Set on hill amid the rolling green plains of the Lower Alentejo, the sleepy, ancient town of Castro Verde is to many hallowed ground – for they say it was here that Portugal became a nation. For it was here that Portugal’s first king emerged. At the battle of Ourique.
Portugal was just a County of León in 1139. Its young prince, D. Afonso Henriques, was pushing Moorish forces south with his small but talented army. In the summer of 1139, legend has it, he met the forces of five Moorish caliphs at Ourique. But, then why Castro Verde? The Battle of Ourique took place in Castro Verde… not Ourique.
Ourique referred to a large expanse south of Beja, far south of the County of Portugal, which stopped at the Mondego River. Today, the town of Ourique is not far from Castro Verde. Some historians dispute the location, but legend has it that D. Afonso took his outnumbered forces to the fields of São Pedro das Cabeças, in Castro Verde.
The night before the battle, D. Afonso Henriques was visited by an old man, who said he brought the word of God: “Do not be afraid. God wants to show you His Love for you and for the Portuguese,” the man told him. He advised the prince to leave the camp alone when he heard the bell of early morning. D. Afonso Henriques left the camp before dawn, and saw a light then heard the voice of God: “Afonso, I came to meet you to give your heart joy and strength. Trust me! You will win this battle so that the kingdom of Portugal will born. I will always be close to the Portuguese. Now go back to your men. A new path will open up, and your nation will grow beyond the sea...”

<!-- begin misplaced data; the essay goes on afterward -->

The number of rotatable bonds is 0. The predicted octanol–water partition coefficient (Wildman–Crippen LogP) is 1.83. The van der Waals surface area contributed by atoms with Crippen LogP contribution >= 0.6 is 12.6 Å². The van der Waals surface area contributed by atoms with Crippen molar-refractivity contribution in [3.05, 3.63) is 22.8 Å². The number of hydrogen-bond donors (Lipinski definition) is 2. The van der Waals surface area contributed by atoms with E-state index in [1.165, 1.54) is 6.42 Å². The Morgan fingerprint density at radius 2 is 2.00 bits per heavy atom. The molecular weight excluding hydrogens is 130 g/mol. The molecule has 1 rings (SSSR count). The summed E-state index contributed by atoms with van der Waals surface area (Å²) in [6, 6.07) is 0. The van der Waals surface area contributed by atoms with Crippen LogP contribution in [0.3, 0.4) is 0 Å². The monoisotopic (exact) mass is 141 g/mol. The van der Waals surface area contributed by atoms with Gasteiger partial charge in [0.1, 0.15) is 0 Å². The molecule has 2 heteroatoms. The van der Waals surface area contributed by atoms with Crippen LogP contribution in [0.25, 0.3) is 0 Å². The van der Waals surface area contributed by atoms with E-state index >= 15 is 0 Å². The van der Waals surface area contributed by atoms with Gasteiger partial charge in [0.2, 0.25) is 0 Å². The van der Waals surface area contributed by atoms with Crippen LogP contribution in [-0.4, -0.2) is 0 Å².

Then D. Afonso Henriques led his troops for two days in battle – and the water of the Cobres River turned red. The young prince won a remarkable victory, and dealt a crushing blow to the Moors deep in their own territory. His men proclaimed him the King of Portugal, something the Pope would confirm in 1143 at the Treaty of Zamora. Portugal’s coat-of-arms shows five blue shields, symbolizing the five kings defeated by the Portuguese at Ourique.
Portugal was born.
Castro Verde would become decisively Portugal a century later when king D. Sancho II, in the sprit of his great-great grandfather, took the entire area and pushed Moorish forces to the sea.
A simple 15th century São Pedro das Cabeças chapel on the field of the battle remains today as a reminder of what happened here almost 900 years ago.
In 1573 the Basílica Real de Castro Verde, or Royal Basilica of Castro Verde, was ordered built by king D. Sebastião to commemorate the victory – on the site of an older church also marking the victory. Later, the church was expanded on the order of king João V.
Today, Castro Verde is well worth a visit. (And YES, Lisbon’s hot Campo de Ourique neighborhood is named for the battle).There are several monuments to the battle. You can walk the battlefield, and see the legendary place that Portugal began, still a rolling plain dotted by cork trees. And, at the Basilica’s single nave is covered in tiles impressively telling the tale the Battle of Ourique in detail.